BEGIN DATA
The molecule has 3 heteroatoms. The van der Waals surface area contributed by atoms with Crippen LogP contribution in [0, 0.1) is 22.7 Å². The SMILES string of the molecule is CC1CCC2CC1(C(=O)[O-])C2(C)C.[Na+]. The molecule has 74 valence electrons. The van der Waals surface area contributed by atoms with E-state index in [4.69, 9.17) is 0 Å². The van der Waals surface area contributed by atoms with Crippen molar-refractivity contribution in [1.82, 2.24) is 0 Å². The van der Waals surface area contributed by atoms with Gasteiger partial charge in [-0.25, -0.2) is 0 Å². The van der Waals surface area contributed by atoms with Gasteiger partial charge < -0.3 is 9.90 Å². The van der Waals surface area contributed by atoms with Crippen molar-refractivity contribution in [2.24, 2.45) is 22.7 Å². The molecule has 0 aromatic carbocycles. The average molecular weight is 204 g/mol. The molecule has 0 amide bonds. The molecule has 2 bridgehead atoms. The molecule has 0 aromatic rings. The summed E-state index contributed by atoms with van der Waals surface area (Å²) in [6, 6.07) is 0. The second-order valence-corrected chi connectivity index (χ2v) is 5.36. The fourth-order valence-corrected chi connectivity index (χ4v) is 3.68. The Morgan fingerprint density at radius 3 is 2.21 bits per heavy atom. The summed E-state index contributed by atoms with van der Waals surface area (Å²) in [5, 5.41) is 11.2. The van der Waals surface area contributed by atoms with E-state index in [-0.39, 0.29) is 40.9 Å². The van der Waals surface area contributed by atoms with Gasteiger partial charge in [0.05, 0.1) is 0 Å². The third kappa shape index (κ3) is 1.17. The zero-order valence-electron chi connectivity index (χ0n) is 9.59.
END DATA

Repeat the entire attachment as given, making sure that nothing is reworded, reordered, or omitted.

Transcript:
The molecule has 3 heteroatoms. The van der Waals surface area contributed by atoms with Crippen LogP contribution in [0, 0.1) is 22.7 Å². The SMILES string of the molecule is CC1CCC2CC1(C(=O)[O-])C2(C)C.[Na+]. The molecule has 74 valence electrons. The van der Waals surface area contributed by atoms with E-state index in [4.69, 9.17) is 0 Å². The van der Waals surface area contributed by atoms with Crippen molar-refractivity contribution in [1.82, 2.24) is 0 Å². The van der Waals surface area contributed by atoms with Gasteiger partial charge in [-0.25, -0.2) is 0 Å². The van der Waals surface area contributed by atoms with Gasteiger partial charge < -0.3 is 9.90 Å². The van der Waals surface area contributed by atoms with Crippen molar-refractivity contribution in [2.24, 2.45) is 22.7 Å². The molecule has 0 aromatic carbocycles. The average molecular weight is 204 g/mol. The molecule has 0 amide bonds. The molecule has 2 bridgehead atoms. The molecule has 0 aromatic rings. The summed E-state index contributed by atoms with van der Waals surface area (Å²) in [6, 6.07) is 0. The second-order valence-corrected chi connectivity index (χ2v) is 5.36. The fourth-order valence-corrected chi connectivity index (χ4v) is 3.68. The Morgan fingerprint density at radius 3 is 2.21 bits per heavy atom. The summed E-state index contributed by atoms with van der Waals surface area (Å²) in [5, 5.41) is 11.2. The van der Waals surface area contributed by atoms with E-state index in [-0.39, 0.29) is 40.9 Å². The van der Waals surface area contributed by atoms with Gasteiger partial charge in [0.05, 0.1) is 0 Å². The third kappa shape index (κ3) is 1.17. The zero-order valence-electron chi connectivity index (χ0n) is 9.59.